2. In his oral teachings, there is a peculiarity of method. "He spake unto them in parables, and without a parable spake he not unto them." Moses gave a long code of defi

nite laws, and reduced the doctrines of his religion to set forms of speech. David taught in verse. Solomon embodied his wisdom in brief aphorisms and proverbs that can be easily remembered. The Prophets gave wings to the imagination and indulged in flights of poetic eloquence. But Jesus spoke in parables. He had mostly to do with great principles that could not well be embraced in set forms. of words without being cramped and fettered. He therefore took the things with which the people were most familiar-introduced the actors into the scenes that he depicted, and thus held up the lesson that he would teach, not merely in words, but in a living picture, enacted, as it were, in their vision. Esop's Fables have been greatly admired because they thus embody instruction in living forms and acts rather than in mere words and definitions. But Esop's Fables are overstrained, uncouth and grotesque as compared with the beautiful simplicity and life-like truthfulness of the parables of Jesus. It would require a learned man, a philosopher and a metaphysician, to take the parable of the Prodigal Son and reduce all its lessons to scientific forms of faith and speech. But a child can understand it in the form in which it came from the lips of the Great Teacher. Whole volumes of dissertations on theology and disquisitions on ethical science could hardly teach as much, and vast libraries full of homilies could better be spared from the world than that single parable.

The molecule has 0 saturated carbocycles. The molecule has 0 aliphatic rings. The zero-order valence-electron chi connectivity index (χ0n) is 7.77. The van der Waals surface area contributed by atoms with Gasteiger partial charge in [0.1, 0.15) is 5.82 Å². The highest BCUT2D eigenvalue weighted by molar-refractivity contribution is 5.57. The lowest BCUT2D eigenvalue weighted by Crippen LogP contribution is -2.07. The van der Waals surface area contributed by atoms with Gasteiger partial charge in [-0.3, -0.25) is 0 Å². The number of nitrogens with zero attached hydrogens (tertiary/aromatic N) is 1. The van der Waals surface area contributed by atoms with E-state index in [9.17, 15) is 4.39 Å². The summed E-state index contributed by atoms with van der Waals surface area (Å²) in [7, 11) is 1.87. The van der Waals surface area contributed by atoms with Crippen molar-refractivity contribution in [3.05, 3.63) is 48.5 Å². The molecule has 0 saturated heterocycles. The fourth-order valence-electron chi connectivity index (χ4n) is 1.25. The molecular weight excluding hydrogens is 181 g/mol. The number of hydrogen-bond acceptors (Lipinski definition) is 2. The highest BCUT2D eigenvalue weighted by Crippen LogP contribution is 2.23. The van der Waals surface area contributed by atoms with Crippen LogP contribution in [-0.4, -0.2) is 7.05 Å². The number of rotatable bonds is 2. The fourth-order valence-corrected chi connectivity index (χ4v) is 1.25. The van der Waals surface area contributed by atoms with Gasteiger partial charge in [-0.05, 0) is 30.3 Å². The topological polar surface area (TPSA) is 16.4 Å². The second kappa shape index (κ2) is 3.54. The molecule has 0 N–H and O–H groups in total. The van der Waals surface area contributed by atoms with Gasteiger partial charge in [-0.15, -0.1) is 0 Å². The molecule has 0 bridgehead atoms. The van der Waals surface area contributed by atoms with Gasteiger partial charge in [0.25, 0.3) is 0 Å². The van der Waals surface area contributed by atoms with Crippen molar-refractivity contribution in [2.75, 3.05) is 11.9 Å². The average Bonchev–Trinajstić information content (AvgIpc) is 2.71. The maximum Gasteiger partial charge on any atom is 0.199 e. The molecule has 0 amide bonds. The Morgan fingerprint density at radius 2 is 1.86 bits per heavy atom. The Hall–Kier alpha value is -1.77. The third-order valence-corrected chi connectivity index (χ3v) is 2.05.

III. He taught Authoritatively. This peculiarity in his method was noticed by those who heard him, and said; "He teacheth as one having authority, and not as the Scribes." The idea may be illustrated as follows: logicians and philosophers have various modes of investigating and presenting truth. There is the analytical method, which examines the subject in all its parts separately, for the purpose of finding the original principles on which it rests. There is the synthetical method, which advances by a regular chain of reasoning, from principles admitted or propositions proved, or assumed, to the conclusion. And again, there is the inductive method, which rises from facts. to general principles, and affirms of the whole what has been found true of the parts. In all these methods the effort of the teacher is to present the grounds on which he rests his instructions, and lead the mind to a perception